My boyfriend and I are 16, my family is great and the economy hasn’t affected us at all. Unfortunately for my boyfriend it’s not the same, his mom is pretty much homeless and stays with her friends for a week or so then moves on. He has been living with his 22 year old brother and his brothers partner; they were doing the best they could until his brothers car broke down and they couldn’t pay rent. Now they are evicted and his brother is living with some friend while his partner moved back in with his parents.
Today, he found out they can’t afford him living there and my boyfriend has no where else to go. No other family. I asked my mom if he could live with us but our house is not big enough. I want to help, I want my boyfriend to belong to somewhere, I want him to have a bed to sleep in. What do I do? What can I do?
It’s really tough to hear that happened to your boyfriend. It’s also really tough to hear that his parents, more seriously, have abandoned him. All states, except Maryland, have some form of statute criminalizing the underlying facets of child neglect and abandonment. Since I don’t know what state you’re in, I can’t give you exact advice on how to handle the situation and help. It could be that your family taking him in, even if they could, would be seen as harboring a youth if his mother were to come back and claim him!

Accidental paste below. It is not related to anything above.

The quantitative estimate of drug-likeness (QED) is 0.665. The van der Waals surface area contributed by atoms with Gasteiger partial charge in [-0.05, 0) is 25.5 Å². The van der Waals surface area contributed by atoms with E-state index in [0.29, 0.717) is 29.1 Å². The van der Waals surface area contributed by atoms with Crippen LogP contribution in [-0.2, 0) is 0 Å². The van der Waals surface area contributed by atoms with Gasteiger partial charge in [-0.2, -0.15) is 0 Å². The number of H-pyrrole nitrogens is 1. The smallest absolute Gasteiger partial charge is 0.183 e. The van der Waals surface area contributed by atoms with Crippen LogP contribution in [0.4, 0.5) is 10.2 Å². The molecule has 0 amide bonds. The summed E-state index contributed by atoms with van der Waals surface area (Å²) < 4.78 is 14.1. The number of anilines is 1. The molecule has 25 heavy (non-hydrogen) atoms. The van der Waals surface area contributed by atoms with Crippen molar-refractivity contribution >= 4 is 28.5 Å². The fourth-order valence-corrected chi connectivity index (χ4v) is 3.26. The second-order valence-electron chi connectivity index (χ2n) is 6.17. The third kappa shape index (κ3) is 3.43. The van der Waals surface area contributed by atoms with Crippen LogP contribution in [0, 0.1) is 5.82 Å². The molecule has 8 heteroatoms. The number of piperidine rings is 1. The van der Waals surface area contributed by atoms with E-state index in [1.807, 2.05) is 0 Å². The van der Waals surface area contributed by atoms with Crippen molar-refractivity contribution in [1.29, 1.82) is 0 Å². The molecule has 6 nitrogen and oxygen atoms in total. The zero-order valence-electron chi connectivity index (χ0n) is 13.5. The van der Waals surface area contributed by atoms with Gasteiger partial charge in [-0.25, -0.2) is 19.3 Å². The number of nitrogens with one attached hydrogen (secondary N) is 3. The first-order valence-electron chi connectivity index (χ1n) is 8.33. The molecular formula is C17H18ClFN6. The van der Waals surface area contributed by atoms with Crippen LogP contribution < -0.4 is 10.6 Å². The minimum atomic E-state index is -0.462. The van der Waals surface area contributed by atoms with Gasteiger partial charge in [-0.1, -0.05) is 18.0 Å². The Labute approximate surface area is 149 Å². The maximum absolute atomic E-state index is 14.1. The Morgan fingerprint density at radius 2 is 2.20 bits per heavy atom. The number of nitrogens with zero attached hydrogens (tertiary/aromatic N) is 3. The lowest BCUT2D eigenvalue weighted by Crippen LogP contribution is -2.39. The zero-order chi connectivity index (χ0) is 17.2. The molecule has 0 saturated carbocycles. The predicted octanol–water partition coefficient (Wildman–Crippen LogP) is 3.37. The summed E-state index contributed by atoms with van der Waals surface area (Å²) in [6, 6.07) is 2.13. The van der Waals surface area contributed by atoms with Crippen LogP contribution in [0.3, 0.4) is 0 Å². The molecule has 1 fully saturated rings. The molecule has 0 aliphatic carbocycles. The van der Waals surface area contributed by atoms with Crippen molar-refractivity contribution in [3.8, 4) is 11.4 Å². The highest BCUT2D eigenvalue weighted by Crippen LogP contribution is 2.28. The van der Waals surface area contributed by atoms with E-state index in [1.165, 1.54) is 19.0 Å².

What does make him lucky though, is to have a caring gURLfriend like you to help him out. Your parents may not have the resources to take in another person, but that doesn’t mean you can’t help him in other ways.
Firstly, he needs to call the National Runaway Switchboard, which is a toll free, confidential hotline especially for teens. Obviously, he’s not a runaway but they also help kids who have been abandoned and are impoverished. The Switchboard staff will listen and can tell him about people in your community who can help him. Here’s the number: 1-800-621-4000.
He can also apply to stay at a shelter; the nationalhomeless.org website has some helpful resources. If he has the time for a part-time job, perhaps there is a hostel where he can stay for a few dollars a day.
Many shelters limit the amount of stuff a person can take in, so maybe you and our parents can help store some of his things in the meantime.
Also, he needs to alert the school — they can help too.
Here’s the hardest part: he has to stay in school. Not only can the counselors help, but it’s also his ticket to self-sufficiency. If he can somehow overlook all that he has been through and concentrate on his grades and talents, I’m sure he can graduate and earn more money at a job, or better yet, impress the pants of a college or university somewhere and be able to live for free on a scholarship.
As hard as this time might be for him to get through, you have to help him keep up hope and goals for a better future. And how could it not be with you there to help?
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